Is there such a thing as déjà prevu—the feeling of seeing something that you intended to write, but haven’t, yet? This feeling swept over me recently when I read a piece by Mark Carnall, curator at the Grant Museum of Zoology and Comparative Anatomy in London. Mark’s post on fossil specimens, private collectors, and museums, did a great job kicking off a long-needed debate on the whether it is possible OR desirable for museums to remain aloof from the marketplace, and I invited him to expand on his thoughts in today’s guest post. Thank you, Mark.
In a recent blog post, natural history under the hammer, over on UCL Museums and Collections blog I reflected on the differences between natural history museums’ relationship with collectors, auctions and the ethics of treating specimens as commercial commodities and how other types of museums embrace private and amateur collectors as part of the wider community. In the ‘art world’, you’re likely to find curators, collectors, patrons and donors mingling, networking and collaborating at auctions, through subject specialist networks, international professional networks and academic conferences. In the natural history context, private collectors in general are labelled as being unethical and criticized for taking important specimens away from science.
Fossils, taxidermy, entomology specimens and other natural history specimens have inspired or been a part of art from still life studies from the great masters through to Jan Fabre’s works composed of millions of beetle elytra and the Chapman brother’s puerile inter-species copulation dioramas. However, recently the high profile sales of what in a museum context would be considered natural history specimens have provoked a communal slow shaking of the head and tutting from the scientific community—for good reasons, too. Specimens that command a high price for their rarity are normally of huge potential scientific interest. The perception is that if these specimens pass into the hands of private collectors—who can afford to easily out-bid museums—the specimens are lost to science. Because they aren’t in a public institution, there is no guarantee that studies can be repeated on them to confirm or refute hypotheses. In addition, the provenance and legality of these sales is often questionable in the first place.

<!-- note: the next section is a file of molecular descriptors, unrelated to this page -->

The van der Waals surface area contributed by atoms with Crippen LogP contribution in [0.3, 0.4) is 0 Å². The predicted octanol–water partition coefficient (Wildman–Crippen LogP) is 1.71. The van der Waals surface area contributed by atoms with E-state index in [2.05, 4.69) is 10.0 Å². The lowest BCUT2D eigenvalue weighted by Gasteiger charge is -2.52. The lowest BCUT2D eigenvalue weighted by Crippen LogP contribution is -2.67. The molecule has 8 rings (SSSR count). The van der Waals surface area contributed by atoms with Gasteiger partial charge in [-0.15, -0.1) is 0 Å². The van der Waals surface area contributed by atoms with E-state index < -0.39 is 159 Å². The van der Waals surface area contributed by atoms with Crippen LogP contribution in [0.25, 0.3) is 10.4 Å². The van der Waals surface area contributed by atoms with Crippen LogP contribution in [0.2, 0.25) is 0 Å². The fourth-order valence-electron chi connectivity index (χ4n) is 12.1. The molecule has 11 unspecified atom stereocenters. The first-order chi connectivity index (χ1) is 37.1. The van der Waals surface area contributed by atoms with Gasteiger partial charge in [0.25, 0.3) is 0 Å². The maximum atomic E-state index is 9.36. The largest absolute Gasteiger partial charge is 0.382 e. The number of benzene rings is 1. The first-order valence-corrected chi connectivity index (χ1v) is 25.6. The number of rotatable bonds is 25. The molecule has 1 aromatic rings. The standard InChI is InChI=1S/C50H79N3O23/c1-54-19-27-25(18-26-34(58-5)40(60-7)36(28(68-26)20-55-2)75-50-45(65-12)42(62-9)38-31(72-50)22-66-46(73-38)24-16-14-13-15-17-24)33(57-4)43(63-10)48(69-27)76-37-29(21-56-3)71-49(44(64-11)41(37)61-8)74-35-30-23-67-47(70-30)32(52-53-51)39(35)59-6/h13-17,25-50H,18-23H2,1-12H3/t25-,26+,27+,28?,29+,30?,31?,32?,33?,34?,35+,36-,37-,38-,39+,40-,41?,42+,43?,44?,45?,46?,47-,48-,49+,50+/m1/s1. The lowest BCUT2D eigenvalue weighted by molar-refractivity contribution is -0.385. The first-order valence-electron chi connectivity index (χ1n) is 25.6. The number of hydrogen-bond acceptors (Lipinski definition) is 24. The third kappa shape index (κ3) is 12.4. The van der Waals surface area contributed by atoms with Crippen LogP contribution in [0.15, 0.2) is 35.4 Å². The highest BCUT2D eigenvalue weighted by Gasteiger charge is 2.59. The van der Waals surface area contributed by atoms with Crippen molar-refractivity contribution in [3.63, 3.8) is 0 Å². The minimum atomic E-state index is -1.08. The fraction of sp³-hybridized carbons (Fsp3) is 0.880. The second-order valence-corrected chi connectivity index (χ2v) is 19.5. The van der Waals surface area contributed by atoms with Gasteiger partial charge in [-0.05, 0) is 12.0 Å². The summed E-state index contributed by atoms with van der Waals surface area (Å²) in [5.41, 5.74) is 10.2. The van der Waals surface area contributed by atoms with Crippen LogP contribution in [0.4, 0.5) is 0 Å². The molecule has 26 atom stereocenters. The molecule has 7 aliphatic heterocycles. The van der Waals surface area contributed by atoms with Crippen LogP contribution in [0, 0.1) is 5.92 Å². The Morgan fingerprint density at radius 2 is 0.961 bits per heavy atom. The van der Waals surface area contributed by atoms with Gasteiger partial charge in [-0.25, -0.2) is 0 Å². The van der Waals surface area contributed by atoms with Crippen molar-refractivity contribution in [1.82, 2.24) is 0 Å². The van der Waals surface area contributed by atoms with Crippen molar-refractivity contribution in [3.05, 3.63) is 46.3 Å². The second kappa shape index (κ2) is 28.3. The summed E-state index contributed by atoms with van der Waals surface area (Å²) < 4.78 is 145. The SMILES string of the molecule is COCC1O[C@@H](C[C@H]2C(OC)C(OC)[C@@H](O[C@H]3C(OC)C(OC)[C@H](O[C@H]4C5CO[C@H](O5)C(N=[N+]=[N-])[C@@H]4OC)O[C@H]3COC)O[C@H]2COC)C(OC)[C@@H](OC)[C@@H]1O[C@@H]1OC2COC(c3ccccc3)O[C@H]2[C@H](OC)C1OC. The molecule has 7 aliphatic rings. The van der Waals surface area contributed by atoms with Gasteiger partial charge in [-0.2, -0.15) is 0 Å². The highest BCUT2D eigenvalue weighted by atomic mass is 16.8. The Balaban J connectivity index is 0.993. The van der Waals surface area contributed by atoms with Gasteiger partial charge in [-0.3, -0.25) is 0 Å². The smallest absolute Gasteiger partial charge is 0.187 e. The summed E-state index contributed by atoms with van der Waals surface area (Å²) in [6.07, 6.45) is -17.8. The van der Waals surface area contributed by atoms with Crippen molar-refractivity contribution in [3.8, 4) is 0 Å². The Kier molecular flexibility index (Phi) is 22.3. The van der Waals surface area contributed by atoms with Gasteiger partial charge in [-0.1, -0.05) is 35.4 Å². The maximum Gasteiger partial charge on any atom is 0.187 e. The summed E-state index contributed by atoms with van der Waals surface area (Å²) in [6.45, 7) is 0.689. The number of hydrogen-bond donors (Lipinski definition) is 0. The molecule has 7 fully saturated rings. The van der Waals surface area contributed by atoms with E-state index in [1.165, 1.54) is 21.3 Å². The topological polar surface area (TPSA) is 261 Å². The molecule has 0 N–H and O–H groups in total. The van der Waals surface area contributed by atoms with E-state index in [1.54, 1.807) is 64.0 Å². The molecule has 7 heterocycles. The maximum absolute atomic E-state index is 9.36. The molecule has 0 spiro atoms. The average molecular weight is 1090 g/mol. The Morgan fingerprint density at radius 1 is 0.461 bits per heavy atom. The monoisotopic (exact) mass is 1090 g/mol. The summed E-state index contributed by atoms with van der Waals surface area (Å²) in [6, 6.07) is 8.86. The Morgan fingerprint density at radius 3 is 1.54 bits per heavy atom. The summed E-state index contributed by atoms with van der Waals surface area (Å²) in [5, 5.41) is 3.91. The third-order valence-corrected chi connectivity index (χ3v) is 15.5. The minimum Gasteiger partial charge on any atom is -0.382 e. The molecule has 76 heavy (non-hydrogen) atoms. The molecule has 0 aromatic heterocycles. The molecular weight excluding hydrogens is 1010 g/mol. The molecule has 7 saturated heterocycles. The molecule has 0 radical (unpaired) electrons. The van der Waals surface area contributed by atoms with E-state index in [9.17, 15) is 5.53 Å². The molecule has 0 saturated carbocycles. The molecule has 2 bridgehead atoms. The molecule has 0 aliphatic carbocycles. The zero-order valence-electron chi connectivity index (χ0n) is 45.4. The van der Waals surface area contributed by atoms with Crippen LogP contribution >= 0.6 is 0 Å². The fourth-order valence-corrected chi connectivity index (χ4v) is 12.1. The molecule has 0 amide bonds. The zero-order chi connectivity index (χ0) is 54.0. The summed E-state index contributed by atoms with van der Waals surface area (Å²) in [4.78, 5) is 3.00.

However, an important question raised by this response by the scientific community to private collecting is why is it ‘us vs. them’ in the first place? Other disciplines not only tolerate but are enriched by private collectors and enthusiasts. Art auctions and art conferences are attended by curators from all over the world, artists and private collectors. Art and art history specialist networks are subscribed to both by collectors, practitioners and museum professionals. Furthermore, many private collectors are patrons, donors and lobbyists that support art museums and galleries. By contrast, it’s doubtful you’ll find a natural history curator at an auction and in order to join a natural history-related professional network you have to have an institutional affiliation.
I would like to propose that natural history museums stand to gain a great deal by embracing rather than shunning private collectors. First off there are obvious benefits to networking with multi-millionaires who are passionate about natural history. (I think it’s a bit reductive to suggest that someone who splashes millions of dollars on a fossil is always going to be a trophy hunter who couldn’t care less about science). Secondly, sitting on the sidelines and tutting about these auctions after the fact isn’t as constructive as working with auction houses and private collectors. By engaging with the commercial realm, museums can help clean up a notoriously ill-regulated and sparsely policed trade in illegal specimens.